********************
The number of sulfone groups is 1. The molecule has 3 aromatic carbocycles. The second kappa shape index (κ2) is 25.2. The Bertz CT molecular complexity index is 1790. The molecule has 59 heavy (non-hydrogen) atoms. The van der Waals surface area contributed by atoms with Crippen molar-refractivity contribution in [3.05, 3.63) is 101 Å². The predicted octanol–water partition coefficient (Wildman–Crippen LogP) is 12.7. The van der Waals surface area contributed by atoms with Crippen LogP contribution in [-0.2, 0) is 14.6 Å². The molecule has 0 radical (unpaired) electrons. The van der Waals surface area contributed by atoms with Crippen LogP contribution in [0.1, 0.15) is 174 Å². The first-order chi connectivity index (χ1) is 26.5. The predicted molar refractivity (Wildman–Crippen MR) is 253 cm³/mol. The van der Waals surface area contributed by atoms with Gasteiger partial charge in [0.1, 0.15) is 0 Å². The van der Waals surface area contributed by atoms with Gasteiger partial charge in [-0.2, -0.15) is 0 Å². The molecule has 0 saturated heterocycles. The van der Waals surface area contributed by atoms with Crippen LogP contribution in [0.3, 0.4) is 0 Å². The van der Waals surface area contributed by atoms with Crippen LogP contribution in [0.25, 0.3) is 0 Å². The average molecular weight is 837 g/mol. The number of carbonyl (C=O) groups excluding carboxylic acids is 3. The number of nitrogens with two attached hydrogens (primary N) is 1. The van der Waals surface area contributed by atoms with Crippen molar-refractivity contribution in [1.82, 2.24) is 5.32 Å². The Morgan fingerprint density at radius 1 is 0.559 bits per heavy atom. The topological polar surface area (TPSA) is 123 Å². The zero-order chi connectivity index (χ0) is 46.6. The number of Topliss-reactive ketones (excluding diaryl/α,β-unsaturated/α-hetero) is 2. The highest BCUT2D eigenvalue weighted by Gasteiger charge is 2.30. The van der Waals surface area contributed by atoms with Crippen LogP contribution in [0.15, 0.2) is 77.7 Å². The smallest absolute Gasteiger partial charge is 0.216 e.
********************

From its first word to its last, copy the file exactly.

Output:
The number of sulfone groups is 1. The molecule has 3 aromatic carbocycles. The second kappa shape index (κ2) is 25.2. The Bertz CT molecular complexity index is 1790. The molecule has 59 heavy (non-hydrogen) atoms. The van der Waals surface area contributed by atoms with Crippen molar-refractivity contribution in [3.05, 3.63) is 101 Å². The predicted octanol–water partition coefficient (Wildman–Crippen LogP) is 12.7. The van der Waals surface area contributed by atoms with Crippen LogP contribution in [-0.2, 0) is 14.6 Å². The molecule has 0 radical (unpaired) electrons. The van der Waals surface area contributed by atoms with Crippen LogP contribution in [0.1, 0.15) is 174 Å². The first-order chi connectivity index (χ1) is 26.5. The predicted molar refractivity (Wildman–Crippen MR) is 253 cm³/mol. The van der Waals surface area contributed by atoms with Gasteiger partial charge in [0.1, 0.15) is 0 Å². The van der Waals surface area contributed by atoms with Gasteiger partial charge in [-0.2, -0.15) is 0 Å². The molecule has 0 saturated heterocycles. The van der Waals surface area contributed by atoms with Crippen LogP contribution in [0.3, 0.4) is 0 Å². The van der Waals surface area contributed by atoms with Crippen LogP contribution in [0.25, 0.3) is 0 Å². The average molecular weight is 837 g/mol. The number of carbonyl (C=O) groups excluding carboxylic acids is 3. The number of nitrogens with two attached hydrogens (primary N) is 1. The van der Waals surface area contributed by atoms with Crippen molar-refractivity contribution in [1.82, 2.24) is 5.32 Å². The Morgan fingerprint density at radius 1 is 0.559 bits per heavy atom. The topological polar surface area (TPSA) is 123 Å². The zero-order chi connectivity index (χ0) is 46.6. The number of Topliss-reactive ketones (excluding diaryl/α,β-unsaturated/α-hetero) is 2. The highest BCUT2D eigenvalue weighted by Gasteiger charge is 2.30. The van der Waals surface area contributed by atoms with Crippen LogP contribution in [0.15, 0.2) is 77.7 Å². The smallest absolute Gasteiger partial charge is 0.216 e.